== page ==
Figure 1. Prepared leaf cuticle samples from left to right: pine, fern and broadleaf sample

If you have ever wondered how to prepare your leaf cuticles for analysis, like in the figure above, then look no further.

LEMONTREE PhD candidate, Astrid Odé, gives a step-by-step guide of how it is done in this blog, or you can check out the video on YouTube for her demonstration.

The cuticle is the outer layer of the leaf. It is made of a biopolymers that are impregnated with waxes that are made by the epidermal cells. The cuticle performs many important functions; it prevents the plant from drying out, it acts as a protection layer against pathogens and it controls the gas exchange across the leaf.

Aside from creating pretty images like above, examining the leaf cuticle under a microscope can provide us a wealth of information. Due to the imprint of the epidermal cells and stomata, the cuticle can provide us with a lot of information about the plant and the environment it has grown it. You can tell the species of plant based on the epidermal cells with angiosperms, gymnosperms and ferns have very different shapes. The frequency and distribution of stomata can help us understand CO2 concentrations, light and temperature conditions and information about the growing season.

So, when we dig up very old plants and their cuticles, we get to look in the past at the environment at the time and we can use this evidence to recreate historic growth conditions and produce more detailed and accurate climate models.

Obtaining a nice cuticle sample is not always easy but following Astrid’s step-by-step guide below should help you create clean and clear samples.


Step 1.  Cut: Once you’ve collected the leaves that you have selected for your research purposes, take it to the lab and cut off a very small sample. If the leaf is already very small, make sure to cut off the edges because the cuticle is very resistant.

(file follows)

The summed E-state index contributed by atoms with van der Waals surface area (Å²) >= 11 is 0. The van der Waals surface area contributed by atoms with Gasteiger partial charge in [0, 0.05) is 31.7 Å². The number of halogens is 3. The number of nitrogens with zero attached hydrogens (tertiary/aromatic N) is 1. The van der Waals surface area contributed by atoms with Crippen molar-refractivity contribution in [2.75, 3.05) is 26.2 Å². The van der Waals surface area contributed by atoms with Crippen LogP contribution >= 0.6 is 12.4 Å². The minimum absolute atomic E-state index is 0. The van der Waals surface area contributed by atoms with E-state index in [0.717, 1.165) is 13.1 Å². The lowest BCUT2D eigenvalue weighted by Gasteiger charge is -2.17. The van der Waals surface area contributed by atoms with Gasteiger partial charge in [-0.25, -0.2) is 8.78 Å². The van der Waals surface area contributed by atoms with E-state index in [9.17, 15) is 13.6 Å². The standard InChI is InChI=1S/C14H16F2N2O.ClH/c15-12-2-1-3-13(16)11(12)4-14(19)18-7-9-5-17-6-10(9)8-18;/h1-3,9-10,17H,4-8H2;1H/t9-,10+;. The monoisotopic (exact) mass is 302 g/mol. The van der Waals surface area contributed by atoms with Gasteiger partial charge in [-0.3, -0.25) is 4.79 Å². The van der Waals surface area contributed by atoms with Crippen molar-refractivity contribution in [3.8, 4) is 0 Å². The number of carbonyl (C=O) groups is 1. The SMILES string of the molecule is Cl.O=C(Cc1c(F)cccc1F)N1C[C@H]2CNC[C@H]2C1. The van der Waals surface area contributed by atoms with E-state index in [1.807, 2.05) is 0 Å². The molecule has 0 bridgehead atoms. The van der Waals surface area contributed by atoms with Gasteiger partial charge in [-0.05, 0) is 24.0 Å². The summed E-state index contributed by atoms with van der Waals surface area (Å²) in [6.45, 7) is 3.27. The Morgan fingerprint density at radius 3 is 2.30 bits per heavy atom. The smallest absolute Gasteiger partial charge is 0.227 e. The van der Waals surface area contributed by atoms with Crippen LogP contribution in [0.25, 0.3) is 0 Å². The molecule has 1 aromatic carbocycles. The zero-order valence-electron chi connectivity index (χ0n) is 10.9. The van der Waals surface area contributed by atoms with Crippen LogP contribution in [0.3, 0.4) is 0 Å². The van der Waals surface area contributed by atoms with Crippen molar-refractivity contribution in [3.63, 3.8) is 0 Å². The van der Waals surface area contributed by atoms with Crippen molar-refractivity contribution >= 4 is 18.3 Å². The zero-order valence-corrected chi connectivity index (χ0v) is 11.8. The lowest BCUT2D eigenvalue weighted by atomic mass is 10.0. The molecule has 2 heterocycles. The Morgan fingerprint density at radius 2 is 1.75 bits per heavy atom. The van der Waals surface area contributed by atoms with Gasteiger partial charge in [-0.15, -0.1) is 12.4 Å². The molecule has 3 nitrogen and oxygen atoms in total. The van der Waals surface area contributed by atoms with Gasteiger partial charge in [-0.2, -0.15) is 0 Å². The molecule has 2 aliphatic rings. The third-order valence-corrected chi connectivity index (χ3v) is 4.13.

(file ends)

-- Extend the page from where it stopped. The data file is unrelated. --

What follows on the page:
Step 2. Bleach: Place your leaf cutting into a test tube and add bleach. Leave this for 12-24 hours to separate the mesophyll cells. The timing depends on the leaf thickness, so it’s a bit trial and error. Once it is ready, your sample will turn white and see-through.




Step 3. Rinse: Then you rinse it with water to get the bleach out again.




Step 4. Separate: Put the sample on a plate and using tweezers, gently separate the upper side and the lower side of the leaf. You need the side where the stomata are. This is the tricky part and can take some practice.



Step 5. Check: To check you have the right side of the leaf, put the sample of a glass slide, place on the cover and check it under the microscope.




Step 6. Stain: Once you have checked you have the correct side of the leaf, take the sample off the glass slide and add a stain, such as safranin, which is pink-red in colouration. This will increase the contrast, so you get a better view of the stomata and the epidermal cell boundaries.



Step 7. Fixate: Place the sample back on the glass slide and pop a tiny cube of glycerine on top of the leaf sample. Put the slide on top of a hot plate and melt the glycerine so that the fully covers the sample. Add a glass cover on top and once cooled, check it again under the microscope.



Step 8. Label: Your slide is finished.




So, there you have it, a nice easy to follow guide to on how to produce good quality leaf cuticle samples for microscope analysis. Thanks, Astrid!

Astrid Odé is a PhD student at the Copernicus Institute of Sustainable Development, Utrecht University. Astrid is supervised by Associate Prof. Karin Rebel and Assistant Prof. Hugo Jan de Boer. Her research is focussed on plant ecophysiology and she has experience in palaeoecology, including cuticle analysis, proxy development and reconstructing growing season dynamics.

Photo credit: stills from film by Juul van der Laan

Natalie Sanders is Data and Communications Manager at Imperial University.